He’s cleaned the carpets and tiles of Campbelltown homes for 33 years, yet Sal Saad has no hesitation in replying, “I love it’’, when asked how he feels about the business he started in 1986. But let’s make one thing clear: he doesn’t love what he does because he’s making mountains of money from it.
“If I was doing it for the money I would have quit long ago,’’ he tells me when we sit down at Eagle Vale to have a chat about Esteem Carpet & Tile Cleaning.
“Why do I love it? It’s a bit of everything,’’ says Sal.
“Sometimes you clean a carpet where they’ve said, look, just do the best you can, we’re going to change it next year.
“And after I’ve cleaned it they come in and say, wow, that’s really good. You see the look on their face and how happy they are.
“And then they ring you the next year and you say: weren’t you getting rid of it? And they say, it came up so well we’re not changing it.
“So you’re also actually saving people money as well as cleaning their carpets,’’ says Sal.
“You also get a thrill when you see a post on Facebook asking for recommendations for a cleaning business and someone gets in there and responds: My carpet cleaner is Sal Saad of Esteem Carpet & Tile Cleaning. Not, I use this one, they’re good, but, he’s my carpet cleaner.’’
Before Esteem was even a glint in his eyes, Sal Saad was a panel beater who owned a small workshop in Peakhurst.
Eventually he got sick of the long hours – six days a week – and the dirty and dusty work, so he pulled the pin.
After selling the smash repairs, Sal was in between jobs when his brother in law asked him to do a bit of work for him in his cleaning business.
“I did it and I liked it, so I thought I’d give it a go, and I did and have never looked back – I love it,’’ says Sal.
There hasn’t been a small business in history which was an overnight success and Sal’s was no exception.
But at least he had already run a business, the panel beating workshop, so had some experience to inject into the cleaning business.
Which is just as well because the 1980s, when he started the business, were a very different era from the digital world we know today.
Basically, most local marketing available then was paper, whether it was the local newspaper, phone directory or the Yellow Pages,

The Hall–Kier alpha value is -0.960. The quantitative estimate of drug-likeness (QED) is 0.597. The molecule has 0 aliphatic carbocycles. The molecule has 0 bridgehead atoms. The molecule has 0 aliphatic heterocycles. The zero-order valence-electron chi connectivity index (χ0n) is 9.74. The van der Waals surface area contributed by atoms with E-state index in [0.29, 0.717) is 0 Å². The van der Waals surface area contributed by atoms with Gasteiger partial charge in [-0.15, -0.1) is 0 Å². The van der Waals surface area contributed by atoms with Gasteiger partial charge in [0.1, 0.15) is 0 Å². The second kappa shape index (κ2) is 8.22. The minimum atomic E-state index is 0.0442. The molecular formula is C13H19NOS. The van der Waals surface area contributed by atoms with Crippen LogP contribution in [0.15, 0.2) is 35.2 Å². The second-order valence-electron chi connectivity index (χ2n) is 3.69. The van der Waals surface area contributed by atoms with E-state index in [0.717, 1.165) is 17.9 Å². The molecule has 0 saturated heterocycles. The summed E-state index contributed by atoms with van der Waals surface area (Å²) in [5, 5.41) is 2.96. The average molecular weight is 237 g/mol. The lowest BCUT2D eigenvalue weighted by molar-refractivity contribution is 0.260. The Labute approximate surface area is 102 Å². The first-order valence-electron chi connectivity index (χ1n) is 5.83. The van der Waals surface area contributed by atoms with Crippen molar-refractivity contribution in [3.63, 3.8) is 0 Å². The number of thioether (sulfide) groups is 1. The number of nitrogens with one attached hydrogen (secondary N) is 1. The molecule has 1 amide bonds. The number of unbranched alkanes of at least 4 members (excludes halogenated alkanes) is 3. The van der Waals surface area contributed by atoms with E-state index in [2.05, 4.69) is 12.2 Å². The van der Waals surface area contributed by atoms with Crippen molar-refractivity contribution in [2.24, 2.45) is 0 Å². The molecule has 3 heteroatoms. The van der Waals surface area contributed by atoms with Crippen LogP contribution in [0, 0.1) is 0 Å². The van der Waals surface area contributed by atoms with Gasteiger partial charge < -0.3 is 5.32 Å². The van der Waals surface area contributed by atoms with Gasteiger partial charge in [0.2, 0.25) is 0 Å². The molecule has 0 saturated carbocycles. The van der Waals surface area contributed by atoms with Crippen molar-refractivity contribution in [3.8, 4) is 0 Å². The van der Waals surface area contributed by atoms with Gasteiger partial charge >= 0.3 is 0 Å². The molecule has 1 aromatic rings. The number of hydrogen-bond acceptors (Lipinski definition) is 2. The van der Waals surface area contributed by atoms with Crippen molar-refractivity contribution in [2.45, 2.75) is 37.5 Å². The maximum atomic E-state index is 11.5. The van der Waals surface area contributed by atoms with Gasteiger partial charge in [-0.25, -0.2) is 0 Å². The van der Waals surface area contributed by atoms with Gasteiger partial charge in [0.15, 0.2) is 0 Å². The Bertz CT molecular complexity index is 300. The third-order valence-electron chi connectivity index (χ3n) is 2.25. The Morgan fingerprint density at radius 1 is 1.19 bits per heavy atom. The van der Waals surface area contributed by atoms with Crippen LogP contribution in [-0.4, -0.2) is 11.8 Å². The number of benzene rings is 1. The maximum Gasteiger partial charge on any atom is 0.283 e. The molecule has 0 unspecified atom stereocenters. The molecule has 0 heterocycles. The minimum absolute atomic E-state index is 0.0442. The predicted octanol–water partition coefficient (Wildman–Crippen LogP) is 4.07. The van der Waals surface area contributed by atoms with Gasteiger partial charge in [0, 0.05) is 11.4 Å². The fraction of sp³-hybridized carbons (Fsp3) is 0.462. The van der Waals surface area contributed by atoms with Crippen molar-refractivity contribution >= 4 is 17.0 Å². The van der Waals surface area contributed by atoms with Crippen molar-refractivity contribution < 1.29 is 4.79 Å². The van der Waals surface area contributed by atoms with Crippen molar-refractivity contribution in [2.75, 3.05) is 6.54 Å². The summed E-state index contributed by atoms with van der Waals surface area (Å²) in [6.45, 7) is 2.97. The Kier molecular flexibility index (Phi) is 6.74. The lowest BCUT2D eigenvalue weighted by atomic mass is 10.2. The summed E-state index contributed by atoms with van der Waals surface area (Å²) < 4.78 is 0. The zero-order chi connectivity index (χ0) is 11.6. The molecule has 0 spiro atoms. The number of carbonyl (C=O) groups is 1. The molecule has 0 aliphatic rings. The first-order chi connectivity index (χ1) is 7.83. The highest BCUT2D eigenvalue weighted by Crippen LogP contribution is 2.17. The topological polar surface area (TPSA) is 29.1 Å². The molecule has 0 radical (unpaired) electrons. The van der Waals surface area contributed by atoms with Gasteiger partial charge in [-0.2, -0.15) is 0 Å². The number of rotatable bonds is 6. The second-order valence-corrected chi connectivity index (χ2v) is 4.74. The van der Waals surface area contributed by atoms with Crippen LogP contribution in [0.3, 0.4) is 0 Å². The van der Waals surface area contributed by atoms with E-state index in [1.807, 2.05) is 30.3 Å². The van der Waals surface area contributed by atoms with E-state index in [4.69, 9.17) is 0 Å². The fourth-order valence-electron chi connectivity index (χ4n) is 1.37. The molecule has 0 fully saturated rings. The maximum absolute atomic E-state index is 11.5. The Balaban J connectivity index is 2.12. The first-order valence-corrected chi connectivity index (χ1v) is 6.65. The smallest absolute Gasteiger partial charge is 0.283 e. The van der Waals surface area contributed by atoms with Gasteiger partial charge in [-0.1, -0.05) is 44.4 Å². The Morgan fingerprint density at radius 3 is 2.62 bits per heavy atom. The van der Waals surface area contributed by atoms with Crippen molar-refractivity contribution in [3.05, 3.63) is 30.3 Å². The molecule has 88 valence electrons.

“It was really hard, you had to advertise in the local papers and then you had to sit back and wait for the calls to come in,’’ recalls Sal
Which was never going to be enough, so he also went door knocking to drum up some business.
“This was when Macarthur Square was a lot smaller so I’d go to all the stores, walk in and say, hi, is the manager here, they say, no, and I’d say, I’ll just do a quote, and they’d say, not interested, and I’d say that’s fine, I’ll do one and leave it, if you’re interested call me.
“I ended up getting 10 jobs out of that, something likethat,’’ says Sal.
Something that he picked up from smash repairs, an old fashioned thing, having pride in your work, proved invaluable in the cleaning business.
“I’m very meticulous with my cleaning work,’’ says Sal.
“In smash repair, say if I had done a repair and there was a ripple in the panel, it wasn’t acceptable; if there was dust in the paint, it wasn’t acceptable; so you had to try to be virtually perfect.
“So from that it naturally came into this job as well and I tried to do the same in the cleaning business, tried to be as perfect as possible.’’
As a result he has a lot of regulars – most of his work is repeat clients, followed by referrals.
Carpet cleaning in domestic situations is till the majority but these days there’s also a lot of tile cleaning work.
“Some weeks I do as much tiles as carpets,’’ he says.
There are also commercial clients such as Harvey Norman stores and local ones like Dumaresq Street cinemas.
“The Dumaresq Street cinemas you have to start the job at midnight and finish at 8 in the morning,’’ Sal says.
“If I have to do the seats I get someone to help, otherwise it would take a week to do it.’’
Like all good businesses in Campbelltown, community involvement is a big cog in the wheels of Esteem Cleaning.
“I was looking at it recently and worked out about five percent of my turnover goes towards supporting local charities and sport clubs,’’ says Sal.
He supports 24 Hour Fight Against Cancer golf days, Macarthur Disability Services, Polly Grundy’s OCAGI, the Campbelltown chamber and Rotary, among others.
Then there’s sport where he sponsors his grandson’s under 8s footy team and a female player from the Narellan Jets rugby league club.
“We keep it local, because the money stays local for local things and that’s important,’’ says Sal.